If you’re craving roasted macadamia nuts and you’re pressed for time, be sure to check the ingredients label and don’t purchase any that have been roasted in vegetable oil.

Store macadamia nuts in an airtight container in a cool, dry place, like your pantry.

They also freeze very well. In fact, if you’re not going to eat them in the next two to three weeks, freezing is recommended. The high-fat content, especially the monounsaturated fat, can go rancid very quickly if left at warm temperatures for too long.

Who Should Avoid Macadamia Nuts (And Why)

Macadamia nuts are high in phosphorus, making them a concern for some kidney patients. If you have kidney-related health issues, ask your healthcare provider if you should consume these nuts.

If you’re allergic to other tree nuts, avoid macadamia nuts. Always keep macadamia nuts away from your dog, as they can be toxic to dogs[*].

Macadamia nuts do not appear to have any negative side effects for pregnant women and those with celiac disease. Even though they are naturally gluten-free, always check the label to make sure they weren’t exposed to gluten during processing.

Recipes Worth Trying

Wondering how you can get more macadamia in your diet? Give these keto-friendly recipes a try.

Macadamia Nut Fat Bomb

Macadamia Nut Keto Fat BombForget guilt and enjoy your chocolate already. These dark chocolate bombs offer a ton of nutrition: healthy fats, magnesium, iron, and protein. Plus, they taste great.

Dry Roasted Macadamia Nuts

Dry Roasted Macadamia Nuts

The simplest thing to do with the nuts is roast them. From there you can eat them or add them to other recipes. They make a great alternative for croutons on a salad.

To roast them, preheat your oven to 350℉. Place whole macadamia nuts (not halves or pieces) in a single layer on an unoiled cookie sheet — the nuts already have all the oil they need.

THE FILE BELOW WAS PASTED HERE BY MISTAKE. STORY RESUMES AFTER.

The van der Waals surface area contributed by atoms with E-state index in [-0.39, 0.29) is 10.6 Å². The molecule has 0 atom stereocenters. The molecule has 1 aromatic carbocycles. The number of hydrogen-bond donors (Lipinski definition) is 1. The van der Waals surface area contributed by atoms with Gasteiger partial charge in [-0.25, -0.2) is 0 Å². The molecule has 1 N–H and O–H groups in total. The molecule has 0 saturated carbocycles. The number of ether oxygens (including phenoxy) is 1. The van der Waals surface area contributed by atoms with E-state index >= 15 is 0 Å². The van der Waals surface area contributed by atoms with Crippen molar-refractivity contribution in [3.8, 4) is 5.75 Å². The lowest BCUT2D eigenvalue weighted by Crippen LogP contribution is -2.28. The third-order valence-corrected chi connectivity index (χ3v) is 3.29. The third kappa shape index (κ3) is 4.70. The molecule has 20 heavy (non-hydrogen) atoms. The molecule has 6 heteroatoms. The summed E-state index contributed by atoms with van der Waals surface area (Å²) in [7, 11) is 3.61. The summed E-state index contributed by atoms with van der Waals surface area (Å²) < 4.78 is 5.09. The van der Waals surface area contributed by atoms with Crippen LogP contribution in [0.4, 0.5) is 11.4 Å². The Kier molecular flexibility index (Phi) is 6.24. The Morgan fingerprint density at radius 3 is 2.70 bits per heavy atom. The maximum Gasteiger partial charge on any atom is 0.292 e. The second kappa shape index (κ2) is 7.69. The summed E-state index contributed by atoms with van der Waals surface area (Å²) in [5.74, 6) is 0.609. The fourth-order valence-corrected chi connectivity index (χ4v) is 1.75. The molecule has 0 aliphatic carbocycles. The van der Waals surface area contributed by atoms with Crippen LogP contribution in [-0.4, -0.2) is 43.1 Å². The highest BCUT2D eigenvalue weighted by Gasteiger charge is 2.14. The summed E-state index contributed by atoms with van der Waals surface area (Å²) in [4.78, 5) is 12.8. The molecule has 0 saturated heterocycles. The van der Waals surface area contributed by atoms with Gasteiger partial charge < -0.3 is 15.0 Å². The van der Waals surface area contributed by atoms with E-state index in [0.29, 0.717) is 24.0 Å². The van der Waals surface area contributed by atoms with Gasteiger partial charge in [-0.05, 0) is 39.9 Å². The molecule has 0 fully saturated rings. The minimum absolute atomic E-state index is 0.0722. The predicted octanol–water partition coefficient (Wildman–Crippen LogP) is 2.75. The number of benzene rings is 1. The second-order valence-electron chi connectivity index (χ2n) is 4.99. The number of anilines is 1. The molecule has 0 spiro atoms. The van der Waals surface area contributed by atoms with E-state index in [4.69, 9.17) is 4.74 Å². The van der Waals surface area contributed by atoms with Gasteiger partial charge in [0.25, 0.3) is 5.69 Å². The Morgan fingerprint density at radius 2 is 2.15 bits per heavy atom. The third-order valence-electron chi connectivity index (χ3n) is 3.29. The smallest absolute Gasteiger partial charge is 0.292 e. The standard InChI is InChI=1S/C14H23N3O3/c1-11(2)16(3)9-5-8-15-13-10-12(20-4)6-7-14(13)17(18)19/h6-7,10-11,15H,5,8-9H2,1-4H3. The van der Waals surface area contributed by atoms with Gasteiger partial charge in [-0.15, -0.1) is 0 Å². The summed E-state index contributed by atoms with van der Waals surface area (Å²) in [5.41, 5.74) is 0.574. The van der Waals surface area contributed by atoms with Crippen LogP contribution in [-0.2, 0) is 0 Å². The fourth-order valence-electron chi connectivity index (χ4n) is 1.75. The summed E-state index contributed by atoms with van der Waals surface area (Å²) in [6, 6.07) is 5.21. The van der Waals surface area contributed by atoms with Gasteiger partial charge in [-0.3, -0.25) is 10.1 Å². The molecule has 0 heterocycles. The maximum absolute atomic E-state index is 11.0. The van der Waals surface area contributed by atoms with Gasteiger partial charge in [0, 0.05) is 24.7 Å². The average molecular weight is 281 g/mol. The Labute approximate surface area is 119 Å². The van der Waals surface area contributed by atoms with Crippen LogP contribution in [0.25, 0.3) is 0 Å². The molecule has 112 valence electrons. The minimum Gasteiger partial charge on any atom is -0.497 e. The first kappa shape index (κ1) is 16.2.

Roast for 5–10 minutes until they’re golden brown (and the air smells divine). Remove from oven, allow to cool, and enjoy.

Macadamia Keto Mousse

Keto Mousse with Macadamia Nuts

If you’ve been dreaming about a decadent, fluffy dessert, this mousse has your name written all over it. Made with creamy macadamia and cashew nut butter, this little treat will not only satisfy your sugar cravings but also deliver a good dose of healthy fats.

The Big Fat Deal

It’s time to recognize macadamia nuts as the nutritional powerhouse they are. As part of a healthy diet and lifestyle, macadamia nuts can help you lose weight, think clearly, maintain strong bones, and stave off cardiovascular disease and cancer.

Forget fatphobia and throw these sustainable nuts (which are really seeds) into your shopping cart. Sure, they might be a little pricey, but consider that a built-in incentive to keep your serving sizes in check.

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6 thoughts on “Macadamia Nuts Nutrition: Everything You Need to Know About This High-Fat Snack

  1. I am switching from super low carb to Keto and I have so many questions! Pertaining to this topic, how many macadamia nuts are recommended a day on Keto? I’m just worried about overdoing it. Thanks!

  2. Thanks for a great article! I love nuts, but macadamia nuts are one of the nuts to which I am not allergic. Plus I love getting them when I am in Hawai’i (good excuse to go). Please allow me to point out an incorrect spelling: “Manua Loa” is actually “Mauna Loa” – which means “mountain reaching heaven” in Hawaiian, or “long mountain” in english.

    Aloha!

  3. I do 120g to 150g of mac nutbutter a day! I eat slow but hell, it goes so quick. Love it. Im thin and healthy.But will that much not be bad for galbladder/liver over the long term? (Almost like too much carbs/sugar/carbs wears down the pancreas).
    Thanks for quality info.